Turbocharged Days: Testing Turbocharged Bikes in the Seventies
These photos show two of the top 1970s motorcycle drag racers — Pro Stock rider Terry Vance (on bike, circa 1977) and the late Russ Collins (shown standing under Orange County International Raceway’s Christmas tree lights, circa 1980). That no-name guy on Collins’ left is me, when I was sport editor for Cycle Guide magazine.
The Vance photo is especially interesting, though, because he’s riding a competitor’s bike, a turbocharged Suzuki GS750 belonging to American Turbo Pak. To this day Terry and I joke about this photo because he claims he never rode the bike!
I was doing a performance article for Hot Bike magazine, attending a test session with the late Bill Hahn, owner of ATP, at Irwindale Raceway. By chance, Terry and his tuner Byron Hines were also at Irwindale testing their R.C. Engineering drag bike. R.C. Engineering, of course, was owned by Collins, Vance’s and Hines’ employer during that halcyon time. In the course of the day Hahn invited Vance to ride the turbo’ed Suzuki, and as the photo confirms, the most dominant Pro Stock racer of his era accepted the invite. Here’s a back story to the back story: During this session, Hahn’s ace rider, Jay “Pee Wee” Gleason, showed me how to properly launch a turbocharged bike off the line. The secret, Gleason pointed out, was to “rock” the throttle slightly below redline to maintain maximum boost from the turbo’s impeller.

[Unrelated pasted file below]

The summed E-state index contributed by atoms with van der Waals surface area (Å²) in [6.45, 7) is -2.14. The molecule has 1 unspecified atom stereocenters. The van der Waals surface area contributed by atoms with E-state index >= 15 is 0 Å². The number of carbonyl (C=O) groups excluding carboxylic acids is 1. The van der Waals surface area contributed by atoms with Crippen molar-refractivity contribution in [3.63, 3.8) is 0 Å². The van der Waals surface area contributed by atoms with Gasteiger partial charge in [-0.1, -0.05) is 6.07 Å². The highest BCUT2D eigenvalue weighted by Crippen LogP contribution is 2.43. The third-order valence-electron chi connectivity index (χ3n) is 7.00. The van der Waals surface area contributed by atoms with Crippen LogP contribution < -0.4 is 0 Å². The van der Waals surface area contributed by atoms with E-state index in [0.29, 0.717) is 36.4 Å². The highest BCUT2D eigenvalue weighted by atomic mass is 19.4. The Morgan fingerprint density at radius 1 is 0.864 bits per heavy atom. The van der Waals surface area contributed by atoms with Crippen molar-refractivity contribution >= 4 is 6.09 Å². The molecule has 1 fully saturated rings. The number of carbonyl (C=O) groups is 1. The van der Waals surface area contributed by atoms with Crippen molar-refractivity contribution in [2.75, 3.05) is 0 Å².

Gleason’s best E.T. for that day was 9.83 seconds (his best ever was 9.35), and Vance — with only a couple runs to acquaint himself with the turbo’s intricacies — posted a very respectable 9.93. As for boy journalist, I posted a 10.54. But that lesson proved beneficial to me as we fast forward to 1980 and a Honda CB750F that Cycle Guide turbocharged using an R.C. Engineering kit. That accounts for the photo from the Cycle Guide article of Collins and me chomping on cigars (Collins’ trademark) beneath OCIR’s lights, because later in the day I took our magazine project bike for its maiden pass.
Collins also sent his top-gun rider, Johnny Kirkwood, to assist me. Kirkwood was RCE’s turbo-bike rider, and he and I traded passes, the goal being to get the otherwise stock Honda into the 11s. In stock trim the 750F was good for mid-12-second quarter-mile times, so we were aiming high considering that tire technology alone restricted traction. There was no wheelie bar, either.
All afternoon Kirkwood and I hovered in the low 12s — 12.02 was our best. Finally, I popped an 11.99, which stood for the day. We were in the 11s, and I had the personal satisfaction of having out-gunned one of the top pro riders in the turbocharger class. It was also a spiritual redemption for me, having played third fiddle to Gleason and Vance that day at Irwindale. Obviously, I managed to hold on to what Gleason had taught me three years prior. Sometimes the job of a motojournalist can almost be too much fun. — Dain Gingerelli
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